The safety and accuracy of ECG-guided PICC tip position verification applied in patients with atrial fibrillation
Authors Gao Y, Liu Y, Zhang H, Fang F, Song L
Received 8 November 2017
Accepted for publication 17 April 2018
Published 6 June 2018 Volume 2018:14 Pages 1075—1081
Checked for plagiarism Yes
Review by Single-blind
Peer reviewers approved by Dr Hoa Le
Peer reviewer comments 3
Editor who approved publication: Professor Deyun Wang
Yufang Gao,1,* Yuxiu Liu,1,2,* Hui Zhang,1,* Fang Fang,3 Lei Song4
1Hospital Management Office, The Affiliated Hospital of Qingdao University, Qingdao, People’s Republic of China; 2Department of Community Nursing, School of Nursing, Weifang Medical University, Weifang, People’s Republic of China; 3Department of Hematology, The Affiliated Hospital of Qingdao University, Qingdao, People’s Republic of China; 4Intensive Care Unit, The Affiliated Hospital of Qingdao University, Qingdao, People’s Republic of China
*These authors contributed equally to this work
Background: Tip position verification of peripherally inserted central catheters (PICCs) is essential to the use of the catheter. Postprocedural chest X-ray as the “gold standard” practice for PICC tip confirmation can lead to a significant delay for patient IV therapy, cost more, and lead to radiation exposure for both patients and staffs. Intracavitary electrocardiogram (IC-ECG)-guided PICC placement which provides real-time tip confirmation during the insertion procedure has been widely used. However, safety and accuracy of ECG for abnormal surface ECG patients, such as patients with atrial fibrillation (AF), have not been reported.
Objective: To determine the safety and accuracy of IC-ECG technique for PICC tip position verification among the patients with AF.
Patients and methods: A prospective cohort study was conducted in a teaching and tertiary referral hospital with more than 3,600 beds in Qingdao, People’s Republic of China. Adult patients with diagnosis of AF who need a PICC for infusion from June 2015 to May 2017 were enrolled in the study. For every included patient with AF, ECG was used to detect the PICC tip position during catheterization and X-ray was done to confirm the tip position as the “gold standard” after PICC insertion. The effectiveness and accuracy of ECG-guided catheter tip positioning and chest X-ray confirmation were compared.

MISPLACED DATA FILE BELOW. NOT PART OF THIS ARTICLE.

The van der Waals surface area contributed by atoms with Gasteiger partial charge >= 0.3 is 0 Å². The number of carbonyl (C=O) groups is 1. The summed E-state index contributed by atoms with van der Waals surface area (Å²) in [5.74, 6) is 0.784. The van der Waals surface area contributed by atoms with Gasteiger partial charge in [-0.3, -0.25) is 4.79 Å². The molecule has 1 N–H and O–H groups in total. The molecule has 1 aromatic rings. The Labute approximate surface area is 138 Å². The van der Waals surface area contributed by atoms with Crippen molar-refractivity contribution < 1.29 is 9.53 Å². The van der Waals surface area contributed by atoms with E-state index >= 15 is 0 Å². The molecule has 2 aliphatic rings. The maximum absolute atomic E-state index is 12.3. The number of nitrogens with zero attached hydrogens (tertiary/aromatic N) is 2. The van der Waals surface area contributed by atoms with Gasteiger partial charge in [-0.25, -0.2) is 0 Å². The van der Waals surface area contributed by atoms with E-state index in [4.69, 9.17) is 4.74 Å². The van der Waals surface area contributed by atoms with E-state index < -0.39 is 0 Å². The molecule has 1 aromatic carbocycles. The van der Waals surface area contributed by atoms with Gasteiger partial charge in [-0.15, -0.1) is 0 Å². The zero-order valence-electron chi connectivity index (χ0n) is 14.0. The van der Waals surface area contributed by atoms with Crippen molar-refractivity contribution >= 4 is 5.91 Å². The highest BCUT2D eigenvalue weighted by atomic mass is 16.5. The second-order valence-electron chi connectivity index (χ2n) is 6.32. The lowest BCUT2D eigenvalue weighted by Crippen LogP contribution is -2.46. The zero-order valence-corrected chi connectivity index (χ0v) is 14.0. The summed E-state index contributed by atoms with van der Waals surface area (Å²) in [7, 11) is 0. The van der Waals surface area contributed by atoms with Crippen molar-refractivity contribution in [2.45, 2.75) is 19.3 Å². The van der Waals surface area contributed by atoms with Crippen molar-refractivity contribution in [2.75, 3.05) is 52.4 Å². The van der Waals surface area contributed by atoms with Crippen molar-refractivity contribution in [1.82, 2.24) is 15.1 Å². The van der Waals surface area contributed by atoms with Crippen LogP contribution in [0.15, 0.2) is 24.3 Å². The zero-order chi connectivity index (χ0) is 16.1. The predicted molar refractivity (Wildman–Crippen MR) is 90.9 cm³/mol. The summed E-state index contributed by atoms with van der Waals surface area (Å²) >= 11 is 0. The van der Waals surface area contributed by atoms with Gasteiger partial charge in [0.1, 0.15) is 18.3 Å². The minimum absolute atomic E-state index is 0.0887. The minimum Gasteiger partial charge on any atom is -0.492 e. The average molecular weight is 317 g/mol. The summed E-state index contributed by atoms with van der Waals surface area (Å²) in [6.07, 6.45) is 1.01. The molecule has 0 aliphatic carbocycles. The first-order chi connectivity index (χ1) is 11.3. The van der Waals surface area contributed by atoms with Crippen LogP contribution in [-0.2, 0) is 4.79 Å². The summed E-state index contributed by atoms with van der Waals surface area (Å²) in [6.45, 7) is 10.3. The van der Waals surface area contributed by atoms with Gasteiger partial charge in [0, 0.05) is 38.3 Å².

Results: Totally, 118 AF patients with 118 PICCs were enrolled (58 male and 60 female, age range 50–89 years old). There was no catheterization-related complication. When the catheter entered the lower 1/3 of superior vena cava, the amplitude of f wave reached the maximum. There was no statistical difference between X-ray PICC tip position verification and IC-ECG PICC tip position verification among patients with AF (χ2=1.31, P=0.232). Utilizing the cutoff point of f wave change ≥0.5 cm, a sensitivity of 0.94, a specificity of 0.71, a positive predictive value of 0.98, and a negative predictive value of 0.42 were observed. The area under the receiver operating characteristic curve was 0.909 (95% CI: 0.810–1.000).
Conclusion: The ECG-guided technique represents a safe and accurate technique to verify the position of PICC tip in patients with AF and could potentially remove the requirement for postprocedural chest X-ray among the patients with AF.
Keywords: peripherally inserted central catheter, PICC, tip position, electrocardiograph, ECG, patients with atrial fibrillation
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